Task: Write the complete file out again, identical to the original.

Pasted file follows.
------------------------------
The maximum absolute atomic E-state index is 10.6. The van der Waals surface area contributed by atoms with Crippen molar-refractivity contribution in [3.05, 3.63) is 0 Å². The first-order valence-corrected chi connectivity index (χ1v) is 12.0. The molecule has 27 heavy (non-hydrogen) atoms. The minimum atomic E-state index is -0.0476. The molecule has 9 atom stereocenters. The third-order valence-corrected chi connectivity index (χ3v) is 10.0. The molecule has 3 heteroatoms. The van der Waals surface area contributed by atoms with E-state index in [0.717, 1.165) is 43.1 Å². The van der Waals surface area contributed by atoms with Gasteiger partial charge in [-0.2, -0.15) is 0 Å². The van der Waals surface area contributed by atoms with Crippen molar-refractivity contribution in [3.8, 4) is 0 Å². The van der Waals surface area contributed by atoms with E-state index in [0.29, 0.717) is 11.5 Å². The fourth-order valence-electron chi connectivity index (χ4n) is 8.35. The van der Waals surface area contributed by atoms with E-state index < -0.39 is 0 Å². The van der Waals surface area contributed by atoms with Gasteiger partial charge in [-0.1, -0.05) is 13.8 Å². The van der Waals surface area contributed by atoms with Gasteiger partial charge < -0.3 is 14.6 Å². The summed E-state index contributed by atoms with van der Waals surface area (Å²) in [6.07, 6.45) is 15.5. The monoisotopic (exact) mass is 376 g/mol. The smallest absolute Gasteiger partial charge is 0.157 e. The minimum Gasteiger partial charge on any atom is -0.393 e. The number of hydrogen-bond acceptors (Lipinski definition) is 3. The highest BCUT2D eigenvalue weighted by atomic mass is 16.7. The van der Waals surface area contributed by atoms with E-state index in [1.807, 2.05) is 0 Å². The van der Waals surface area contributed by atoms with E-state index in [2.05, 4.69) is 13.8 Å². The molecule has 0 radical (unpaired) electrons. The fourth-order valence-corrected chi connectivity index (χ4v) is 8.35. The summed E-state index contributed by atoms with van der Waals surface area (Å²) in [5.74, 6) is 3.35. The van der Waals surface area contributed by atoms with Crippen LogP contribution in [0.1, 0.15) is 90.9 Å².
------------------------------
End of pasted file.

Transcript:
The maximum absolute atomic E-state index is 10.6. The van der Waals surface area contributed by atoms with Crippen molar-refractivity contribution in [3.05, 3.63) is 0 Å². The first-order valence-corrected chi connectivity index (χ1v) is 12.0. The molecule has 27 heavy (non-hydrogen) atoms. The minimum atomic E-state index is -0.0476. The molecule has 9 atom stereocenters. The third-order valence-corrected chi connectivity index (χ3v) is 10.0. The molecule has 3 heteroatoms. The van der Waals surface area contributed by atoms with E-state index in [0.717, 1.165) is 43.1 Å². The van der Waals surface area contributed by atoms with Gasteiger partial charge in [-0.2, -0.15) is 0 Å². The van der Waals surface area contributed by atoms with Crippen molar-refractivity contribution in [3.8, 4) is 0 Å². The van der Waals surface area contributed by atoms with E-state index in [0.29, 0.717) is 11.5 Å². The fourth-order valence-electron chi connectivity index (χ4n) is 8.35. The van der Waals surface area contributed by atoms with E-state index < -0.39 is 0 Å². The van der Waals surface area contributed by atoms with Gasteiger partial charge in [-0.1, -0.05) is 13.8 Å². The van der Waals surface area contributed by atoms with Gasteiger partial charge < -0.3 is 14.6 Å². The summed E-state index contributed by atoms with van der Waals surface area (Å²) in [6.07, 6.45) is 15.5. The monoisotopic (exact) mass is 376 g/mol. The smallest absolute Gasteiger partial charge is 0.157 e. The minimum Gasteiger partial charge on any atom is -0.393 e. The number of hydrogen-bond acceptors (Lipinski definition) is 3. The highest BCUT2D eigenvalue weighted by atomic mass is 16.7. The van der Waals surface area contributed by atoms with E-state index in [1.807, 2.05) is 0 Å². The van der Waals surface area contributed by atoms with E-state index in [2.05, 4.69) is 13.8 Å². The molecule has 0 radical (unpaired) electrons. The fourth-order valence-corrected chi connectivity index (χ4v) is 8.35. The summed E-state index contributed by atoms with van der Waals surface area (Å²) in [5.74, 6) is 3.35. The van der Waals surface area contributed by atoms with Crippen LogP contribution in [0.1, 0.15) is 90.9 Å².